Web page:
‘I am incredibly proud of Iqbal Al Assaad. The news of her being possibly one of the youngest doctors in the world has been in and out of the media over the last few years. Her story is not a new one and it remains inspiring and yet tainted at the same time. Assad excelled in her education, skipping grades, winning the support of scholarships for her education and was called a ‘child prodigy’. For her, ‘the sky is the limit.’
Assaad, a Palestinian refugee raised in Lebanon, had aspirations to become a doctor after witnessing the plight of her fellow Palestinians in refugee camps who had no access to medical treatment. Assaad says, ‘These visits to the camps made me feel that it is my responsibility to study medicine and try to help these people.’
However, it seems there is a limit. Assaad’s dream of helping Palestinian’s in Lebanon or her homeland is currently impossible. She cannot return to Palestine and in Lebanon, Palestinian refugees are not allowed to work as doctors.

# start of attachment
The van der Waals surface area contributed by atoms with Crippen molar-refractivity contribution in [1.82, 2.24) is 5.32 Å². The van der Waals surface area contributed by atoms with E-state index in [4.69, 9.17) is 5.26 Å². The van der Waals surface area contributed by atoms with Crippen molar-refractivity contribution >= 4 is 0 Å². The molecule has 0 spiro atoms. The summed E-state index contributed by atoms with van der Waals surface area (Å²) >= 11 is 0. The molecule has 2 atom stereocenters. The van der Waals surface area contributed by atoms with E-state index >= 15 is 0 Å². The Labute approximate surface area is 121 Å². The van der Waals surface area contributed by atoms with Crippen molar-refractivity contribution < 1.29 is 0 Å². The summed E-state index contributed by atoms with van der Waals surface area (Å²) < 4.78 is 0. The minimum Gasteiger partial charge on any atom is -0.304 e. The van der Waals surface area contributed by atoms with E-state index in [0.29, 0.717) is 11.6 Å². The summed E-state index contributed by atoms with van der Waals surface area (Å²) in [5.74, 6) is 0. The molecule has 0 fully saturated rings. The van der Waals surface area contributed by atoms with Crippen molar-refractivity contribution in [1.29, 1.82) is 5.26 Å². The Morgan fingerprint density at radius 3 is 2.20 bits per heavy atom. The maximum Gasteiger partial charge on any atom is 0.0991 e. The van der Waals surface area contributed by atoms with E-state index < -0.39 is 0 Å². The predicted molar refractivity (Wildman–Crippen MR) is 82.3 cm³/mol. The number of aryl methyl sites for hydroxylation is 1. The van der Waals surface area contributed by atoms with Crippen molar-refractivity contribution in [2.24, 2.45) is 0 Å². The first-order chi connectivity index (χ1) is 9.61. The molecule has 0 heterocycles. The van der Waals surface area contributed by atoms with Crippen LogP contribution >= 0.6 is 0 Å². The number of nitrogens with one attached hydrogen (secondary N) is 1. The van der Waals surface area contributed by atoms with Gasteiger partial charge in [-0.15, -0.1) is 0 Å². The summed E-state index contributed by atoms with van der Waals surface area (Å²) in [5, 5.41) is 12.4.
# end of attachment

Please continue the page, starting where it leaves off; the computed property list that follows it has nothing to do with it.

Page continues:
With the number of refugees increasing, (figures for 2013 showed a total of 51.2 million refugees, asylum-seekers and internally displaced people), the issue of integration into societies becomes increasingly more relevant and important.’
‘Negatively labelling millions of people into one category is harmful and unhelpful. Displaced persons can and do contribute successfully to society, if those societies give them the opportunity and means to do so.’
Read the full article via Muslimah Media Watch